Sixteenth- and seventeenth-century scholars developed their own ways of creating a social network. How did they communicate without modern social media like Facebook, Hyves and LinkedIn?
The humanist Bonaventura Vulcanius (or De Smet in Dutch) (1575-1614) was a genuine networker. But how does one create a network without the modern means of communication such as Facebook, which we are using today? Vulcanius did this by starting two alba amicorum. Many contemporaries wrote friendly messages, and notes) on the meaning of scholarship and humanism in these albums. Vulcanius consciously used the albums as a tool for public relations and as a means of publicity for his own purposes.
The album of Vulcanius which is kept in the Royal Library of Brussels, is the perfect example of the competition for the most clever inscription: composed in for the greater part in Latin, Greek and Hebrew, it outdoes every other album by its quantity of rare texts extracted from the classics or the church fathers! In its 103 inscriptions only two drawings break the repetitive assault for cleverness.
Vulcanius was a humanist without borders: he lived and worked in The Netherlands, Spain and Germany, and, in the year 1577, was secretary to Philips of Marnix, lord of Saint-Aldegonde) in Antwerp. In 1581 he was appointed professor in Greek at Leiden University. He was to hold this chair until his death in 1610. Vulcanius was also secretary to the Senate of the University, a crucial and influential position within this governing body. During his lifetime, Vulcanius sold parts of his personal library to the University Library. His collection of books and manuscripts is still one of the most important collections of this library. Vulcanius can be considered one of the most important figures within the framework of sixteenth-century humanism in Leiden.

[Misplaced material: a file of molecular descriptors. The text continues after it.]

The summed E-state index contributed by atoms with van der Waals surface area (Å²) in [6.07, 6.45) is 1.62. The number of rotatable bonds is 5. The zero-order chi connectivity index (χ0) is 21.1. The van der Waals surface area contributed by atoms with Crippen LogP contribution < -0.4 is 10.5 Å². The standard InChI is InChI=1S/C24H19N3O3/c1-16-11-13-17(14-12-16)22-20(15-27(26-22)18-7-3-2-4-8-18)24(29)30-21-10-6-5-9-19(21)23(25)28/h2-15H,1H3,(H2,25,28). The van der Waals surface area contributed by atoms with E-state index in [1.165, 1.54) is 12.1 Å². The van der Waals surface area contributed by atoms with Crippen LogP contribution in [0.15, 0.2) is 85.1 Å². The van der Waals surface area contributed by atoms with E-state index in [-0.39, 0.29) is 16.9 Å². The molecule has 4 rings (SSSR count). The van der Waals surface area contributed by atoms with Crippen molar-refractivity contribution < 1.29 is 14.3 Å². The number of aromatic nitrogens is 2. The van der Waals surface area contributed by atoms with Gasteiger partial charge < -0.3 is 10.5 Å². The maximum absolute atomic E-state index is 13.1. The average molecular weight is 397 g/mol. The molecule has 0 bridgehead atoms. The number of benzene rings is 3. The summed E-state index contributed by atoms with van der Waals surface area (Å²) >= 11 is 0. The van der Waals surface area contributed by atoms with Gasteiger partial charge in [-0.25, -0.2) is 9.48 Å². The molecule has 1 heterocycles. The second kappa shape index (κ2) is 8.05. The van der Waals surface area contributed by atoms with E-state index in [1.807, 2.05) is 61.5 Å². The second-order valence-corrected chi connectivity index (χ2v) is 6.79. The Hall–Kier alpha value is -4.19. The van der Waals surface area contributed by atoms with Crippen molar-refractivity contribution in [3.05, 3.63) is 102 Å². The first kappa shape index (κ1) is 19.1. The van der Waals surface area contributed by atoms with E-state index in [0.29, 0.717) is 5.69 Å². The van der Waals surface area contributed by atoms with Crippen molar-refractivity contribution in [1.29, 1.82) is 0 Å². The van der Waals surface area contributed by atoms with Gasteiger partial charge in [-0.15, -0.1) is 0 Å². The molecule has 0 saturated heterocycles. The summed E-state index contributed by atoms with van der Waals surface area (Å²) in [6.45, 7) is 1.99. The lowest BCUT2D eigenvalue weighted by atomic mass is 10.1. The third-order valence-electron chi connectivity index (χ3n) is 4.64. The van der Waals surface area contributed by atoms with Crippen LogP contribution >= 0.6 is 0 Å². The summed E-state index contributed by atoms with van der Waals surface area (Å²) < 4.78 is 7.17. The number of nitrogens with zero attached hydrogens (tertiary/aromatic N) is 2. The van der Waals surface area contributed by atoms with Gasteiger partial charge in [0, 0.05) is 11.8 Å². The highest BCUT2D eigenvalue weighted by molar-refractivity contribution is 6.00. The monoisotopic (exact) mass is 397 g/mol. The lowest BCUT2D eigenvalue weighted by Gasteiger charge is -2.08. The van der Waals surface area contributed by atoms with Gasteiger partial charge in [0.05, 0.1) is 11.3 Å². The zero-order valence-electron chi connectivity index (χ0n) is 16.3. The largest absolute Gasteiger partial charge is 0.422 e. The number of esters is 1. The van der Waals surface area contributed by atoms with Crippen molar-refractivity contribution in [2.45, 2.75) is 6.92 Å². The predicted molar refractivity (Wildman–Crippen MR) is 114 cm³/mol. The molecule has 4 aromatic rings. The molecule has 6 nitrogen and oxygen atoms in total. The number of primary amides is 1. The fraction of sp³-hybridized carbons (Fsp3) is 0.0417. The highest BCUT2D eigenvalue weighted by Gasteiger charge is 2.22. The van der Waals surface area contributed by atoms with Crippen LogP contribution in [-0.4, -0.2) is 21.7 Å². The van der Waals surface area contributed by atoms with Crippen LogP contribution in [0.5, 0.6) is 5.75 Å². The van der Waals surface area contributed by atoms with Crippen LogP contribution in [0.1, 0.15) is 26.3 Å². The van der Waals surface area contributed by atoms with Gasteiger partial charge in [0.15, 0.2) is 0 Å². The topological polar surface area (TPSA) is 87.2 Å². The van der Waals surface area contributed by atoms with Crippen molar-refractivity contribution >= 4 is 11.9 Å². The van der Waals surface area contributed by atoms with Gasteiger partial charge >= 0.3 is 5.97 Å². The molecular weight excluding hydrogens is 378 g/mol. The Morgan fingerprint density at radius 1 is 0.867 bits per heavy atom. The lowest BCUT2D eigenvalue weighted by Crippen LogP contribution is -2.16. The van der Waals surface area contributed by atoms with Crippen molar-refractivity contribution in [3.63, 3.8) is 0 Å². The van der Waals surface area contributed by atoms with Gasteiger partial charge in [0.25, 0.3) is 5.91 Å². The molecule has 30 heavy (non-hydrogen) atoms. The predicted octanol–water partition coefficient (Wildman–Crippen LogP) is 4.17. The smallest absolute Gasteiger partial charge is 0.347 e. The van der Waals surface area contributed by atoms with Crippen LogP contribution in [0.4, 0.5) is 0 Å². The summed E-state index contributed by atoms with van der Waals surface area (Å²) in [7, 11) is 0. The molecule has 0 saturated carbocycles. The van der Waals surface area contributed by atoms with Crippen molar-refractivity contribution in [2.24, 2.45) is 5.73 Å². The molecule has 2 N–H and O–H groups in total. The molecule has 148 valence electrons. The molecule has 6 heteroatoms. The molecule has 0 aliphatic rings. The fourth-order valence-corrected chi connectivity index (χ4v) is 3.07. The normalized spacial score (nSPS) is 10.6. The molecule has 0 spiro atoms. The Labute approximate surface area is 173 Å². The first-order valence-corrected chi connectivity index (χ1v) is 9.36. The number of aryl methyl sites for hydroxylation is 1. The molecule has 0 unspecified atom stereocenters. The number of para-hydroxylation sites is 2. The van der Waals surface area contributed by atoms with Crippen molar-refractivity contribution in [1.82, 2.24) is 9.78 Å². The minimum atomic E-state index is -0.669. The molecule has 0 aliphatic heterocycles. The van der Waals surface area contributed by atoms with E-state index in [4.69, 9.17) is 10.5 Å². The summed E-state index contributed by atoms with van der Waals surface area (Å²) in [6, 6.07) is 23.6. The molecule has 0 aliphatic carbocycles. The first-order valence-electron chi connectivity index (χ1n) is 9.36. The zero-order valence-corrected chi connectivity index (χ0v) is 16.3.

Leiden University Library holds a large number of alba amicorum in its collections. The greater part of the thousands of poems, biblical quotations and mottos was written by students, scholars, physicians, clerks, ambassadors and political figures who represented themselves and their social networks in these alba. Most of the inscriptions (sometimes accompanied by drawings and coats of arms) are declarations of friendship, collected from a motto, a religious quotation or a poem. An album amicorum is a public recognition and declaration in itself.
The exhibition 'Facebook in the sixteenth century? The Humanist and Networker Bonaventura Vulcanius' is on display from 14 October - 12 December 2010. An online version is available in Leiden's Digital collections.
Vulcanius in Samuel Radermacher's album amicorum, Collection Leiden University Libraries (BPL 2185)